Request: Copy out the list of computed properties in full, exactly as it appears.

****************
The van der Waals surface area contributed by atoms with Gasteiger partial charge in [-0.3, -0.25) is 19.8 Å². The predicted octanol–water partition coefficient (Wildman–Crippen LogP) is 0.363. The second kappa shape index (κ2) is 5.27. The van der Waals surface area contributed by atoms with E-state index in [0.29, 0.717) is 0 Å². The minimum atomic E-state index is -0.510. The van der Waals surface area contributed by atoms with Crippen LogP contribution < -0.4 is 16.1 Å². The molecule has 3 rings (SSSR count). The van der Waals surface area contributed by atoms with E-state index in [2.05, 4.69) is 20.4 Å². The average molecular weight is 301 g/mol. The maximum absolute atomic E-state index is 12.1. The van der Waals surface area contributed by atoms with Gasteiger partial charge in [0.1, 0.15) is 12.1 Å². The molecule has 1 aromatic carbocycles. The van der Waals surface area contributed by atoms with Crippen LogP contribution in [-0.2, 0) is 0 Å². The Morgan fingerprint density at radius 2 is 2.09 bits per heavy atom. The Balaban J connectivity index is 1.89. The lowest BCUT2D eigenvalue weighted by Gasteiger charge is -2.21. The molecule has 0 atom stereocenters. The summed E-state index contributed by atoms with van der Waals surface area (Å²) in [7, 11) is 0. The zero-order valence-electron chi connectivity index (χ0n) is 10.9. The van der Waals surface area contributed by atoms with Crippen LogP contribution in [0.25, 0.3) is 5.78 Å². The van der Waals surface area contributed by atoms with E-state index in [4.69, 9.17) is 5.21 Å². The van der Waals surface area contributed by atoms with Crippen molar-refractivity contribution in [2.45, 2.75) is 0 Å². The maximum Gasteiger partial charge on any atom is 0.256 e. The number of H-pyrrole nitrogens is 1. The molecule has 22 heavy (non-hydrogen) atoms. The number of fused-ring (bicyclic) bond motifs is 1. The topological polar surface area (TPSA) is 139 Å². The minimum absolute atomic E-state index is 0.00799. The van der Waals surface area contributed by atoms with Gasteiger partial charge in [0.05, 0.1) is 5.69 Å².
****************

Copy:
The van der Waals surface area contributed by atoms with Gasteiger partial charge in [-0.3, -0.25) is 19.8 Å². The predicted octanol–water partition coefficient (Wildman–Crippen LogP) is 0.363. The second kappa shape index (κ2) is 5.27. The van der Waals surface area contributed by atoms with E-state index in [0.29, 0.717) is 0 Å². The minimum atomic E-state index is -0.510. The van der Waals surface area contributed by atoms with Crippen LogP contribution < -0.4 is 16.1 Å². The molecule has 3 rings (SSSR count). The van der Waals surface area contributed by atoms with E-state index in [2.05, 4.69) is 20.4 Å². The average molecular weight is 301 g/mol. The maximum absolute atomic E-state index is 12.1. The van der Waals surface area contributed by atoms with Gasteiger partial charge in [0.1, 0.15) is 12.1 Å². The molecule has 1 aromatic carbocycles. The van der Waals surface area contributed by atoms with Crippen LogP contribution in [-0.2, 0) is 0 Å². The Morgan fingerprint density at radius 2 is 2.09 bits per heavy atom. The Balaban J connectivity index is 1.89. The lowest BCUT2D eigenvalue weighted by Gasteiger charge is -2.21. The molecule has 0 atom stereocenters. The summed E-state index contributed by atoms with van der Waals surface area (Å²) in [7, 11) is 0. The zero-order valence-electron chi connectivity index (χ0n) is 10.9. The van der Waals surface area contributed by atoms with Crippen LogP contribution in [0.25, 0.3) is 5.78 Å². The van der Waals surface area contributed by atoms with E-state index in [4.69, 9.17) is 5.21 Å². The van der Waals surface area contributed by atoms with Crippen molar-refractivity contribution in [2.45, 2.75) is 0 Å². The maximum Gasteiger partial charge on any atom is 0.256 e. The number of H-pyrrole nitrogens is 1. The molecule has 22 heavy (non-hydrogen) atoms. The number of fused-ring (bicyclic) bond motifs is 1. The topological polar surface area (TPSA) is 139 Å². The minimum absolute atomic E-state index is 0.00799. The van der Waals surface area contributed by atoms with Gasteiger partial charge in [0.05, 0.1) is 5.69 Å².